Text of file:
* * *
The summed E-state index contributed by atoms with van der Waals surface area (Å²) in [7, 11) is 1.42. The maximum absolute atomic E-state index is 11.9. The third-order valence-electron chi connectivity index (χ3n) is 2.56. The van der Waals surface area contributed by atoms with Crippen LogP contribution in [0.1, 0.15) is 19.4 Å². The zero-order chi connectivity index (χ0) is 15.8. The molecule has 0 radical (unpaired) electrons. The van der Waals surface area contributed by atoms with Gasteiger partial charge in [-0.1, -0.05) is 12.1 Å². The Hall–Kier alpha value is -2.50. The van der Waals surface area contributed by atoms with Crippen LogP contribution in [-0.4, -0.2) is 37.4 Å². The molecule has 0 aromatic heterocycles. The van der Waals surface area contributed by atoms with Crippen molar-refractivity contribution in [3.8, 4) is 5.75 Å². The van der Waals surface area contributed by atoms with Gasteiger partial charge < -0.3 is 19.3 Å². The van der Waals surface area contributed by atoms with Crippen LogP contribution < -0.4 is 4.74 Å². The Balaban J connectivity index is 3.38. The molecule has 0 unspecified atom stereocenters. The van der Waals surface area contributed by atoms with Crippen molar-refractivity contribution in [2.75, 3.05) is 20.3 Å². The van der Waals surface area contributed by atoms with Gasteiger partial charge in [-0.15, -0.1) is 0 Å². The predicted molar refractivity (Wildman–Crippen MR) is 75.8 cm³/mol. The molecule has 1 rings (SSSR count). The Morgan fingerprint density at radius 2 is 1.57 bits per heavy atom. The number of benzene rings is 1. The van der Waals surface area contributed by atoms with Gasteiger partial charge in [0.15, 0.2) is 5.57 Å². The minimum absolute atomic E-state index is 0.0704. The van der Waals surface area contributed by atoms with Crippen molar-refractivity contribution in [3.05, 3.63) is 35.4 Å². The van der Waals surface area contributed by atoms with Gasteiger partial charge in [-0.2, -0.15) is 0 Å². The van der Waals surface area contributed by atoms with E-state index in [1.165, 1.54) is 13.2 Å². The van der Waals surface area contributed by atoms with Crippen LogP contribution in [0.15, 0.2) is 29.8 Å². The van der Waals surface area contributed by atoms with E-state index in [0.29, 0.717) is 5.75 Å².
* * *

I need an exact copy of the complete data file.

The summed E-state index contributed by atoms with van der Waals surface area (Å²) in [7, 11) is 1.42. The maximum absolute atomic E-state index is 11.9. The third-order valence-electron chi connectivity index (χ3n) is 2.56. The van der Waals surface area contributed by atoms with Crippen LogP contribution in [0.1, 0.15) is 19.4 Å². The zero-order chi connectivity index (χ0) is 15.8. The molecule has 0 radical (unpaired) electrons. The van der Waals surface area contributed by atoms with Gasteiger partial charge in [-0.1, -0.05) is 12.1 Å². The Hall–Kier alpha value is -2.50. The van der Waals surface area contributed by atoms with Crippen LogP contribution in [-0.4, -0.2) is 37.4 Å². The molecule has 0 aromatic heterocycles. The van der Waals surface area contributed by atoms with Crippen molar-refractivity contribution in [3.8, 4) is 5.75 Å². The van der Waals surface area contributed by atoms with Gasteiger partial charge < -0.3 is 19.3 Å². The van der Waals surface area contributed by atoms with Crippen LogP contribution < -0.4 is 4.74 Å². The Balaban J connectivity index is 3.38. The molecule has 0 unspecified atom stereocenters. The van der Waals surface area contributed by atoms with Crippen molar-refractivity contribution in [2.75, 3.05) is 20.3 Å². The van der Waals surface area contributed by atoms with Gasteiger partial charge in [-0.15, -0.1) is 0 Å². The predicted molar refractivity (Wildman–Crippen MR) is 75.8 cm³/mol. The molecule has 1 rings (SSSR count). The Morgan fingerprint density at radius 2 is 1.57 bits per heavy atom. The number of benzene rings is 1. The van der Waals surface area contributed by atoms with Gasteiger partial charge in [0.15, 0.2) is 5.57 Å². The minimum absolute atomic E-state index is 0.0704. The van der Waals surface area contributed by atoms with Crippen molar-refractivity contribution in [3.05, 3.63) is 35.4 Å². The van der Waals surface area contributed by atoms with Gasteiger partial charge in [-0.2, -0.15) is 0 Å². The van der Waals surface area contributed by atoms with E-state index in [1.165, 1.54) is 13.2 Å². The van der Waals surface area contributed by atoms with Crippen LogP contribution in [0.15, 0.2) is 29.8 Å². The van der Waals surface area contributed by atoms with E-state index in [0.29, 0.717) is 5.75 Å².